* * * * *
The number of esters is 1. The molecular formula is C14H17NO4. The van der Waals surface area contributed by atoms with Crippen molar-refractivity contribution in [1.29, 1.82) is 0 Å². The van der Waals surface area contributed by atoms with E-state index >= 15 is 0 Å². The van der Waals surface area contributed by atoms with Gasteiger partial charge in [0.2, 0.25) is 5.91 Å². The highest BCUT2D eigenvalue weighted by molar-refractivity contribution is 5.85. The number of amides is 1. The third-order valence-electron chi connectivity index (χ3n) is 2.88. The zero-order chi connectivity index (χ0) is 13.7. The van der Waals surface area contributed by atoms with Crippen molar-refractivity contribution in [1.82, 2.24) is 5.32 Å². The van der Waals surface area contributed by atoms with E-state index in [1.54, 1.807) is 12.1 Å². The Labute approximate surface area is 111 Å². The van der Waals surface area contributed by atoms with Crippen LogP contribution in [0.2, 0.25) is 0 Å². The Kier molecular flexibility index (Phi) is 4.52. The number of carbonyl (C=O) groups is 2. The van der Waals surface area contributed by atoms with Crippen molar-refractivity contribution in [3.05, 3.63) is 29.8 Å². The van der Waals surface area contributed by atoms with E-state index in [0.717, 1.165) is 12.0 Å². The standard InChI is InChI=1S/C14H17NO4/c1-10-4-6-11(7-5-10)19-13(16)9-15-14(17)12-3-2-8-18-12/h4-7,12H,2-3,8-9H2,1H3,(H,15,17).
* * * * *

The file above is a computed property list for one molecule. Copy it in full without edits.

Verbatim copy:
The number of esters is 1. The molecular formula is C14H17NO4. The van der Waals surface area contributed by atoms with Crippen molar-refractivity contribution in [1.29, 1.82) is 0 Å². The van der Waals surface area contributed by atoms with E-state index >= 15 is 0 Å². The van der Waals surface area contributed by atoms with Gasteiger partial charge in [0.2, 0.25) is 5.91 Å². The highest BCUT2D eigenvalue weighted by molar-refractivity contribution is 5.85. The number of amides is 1. The third-order valence-electron chi connectivity index (χ3n) is 2.88. The zero-order chi connectivity index (χ0) is 13.7. The van der Waals surface area contributed by atoms with Crippen molar-refractivity contribution in [1.82, 2.24) is 5.32 Å². The van der Waals surface area contributed by atoms with E-state index in [1.54, 1.807) is 12.1 Å². The Labute approximate surface area is 111 Å². The van der Waals surface area contributed by atoms with Crippen LogP contribution in [0.2, 0.25) is 0 Å². The Kier molecular flexibility index (Phi) is 4.52. The number of carbonyl (C=O) groups is 2. The van der Waals surface area contributed by atoms with Crippen molar-refractivity contribution in [3.05, 3.63) is 29.8 Å². The van der Waals surface area contributed by atoms with E-state index in [0.717, 1.165) is 12.0 Å². The standard InChI is InChI=1S/C14H17NO4/c1-10-4-6-11(7-5-10)19-13(16)9-15-14(17)12-3-2-8-18-12/h4-7,12H,2-3,8-9H2,1H3,(H,15,17).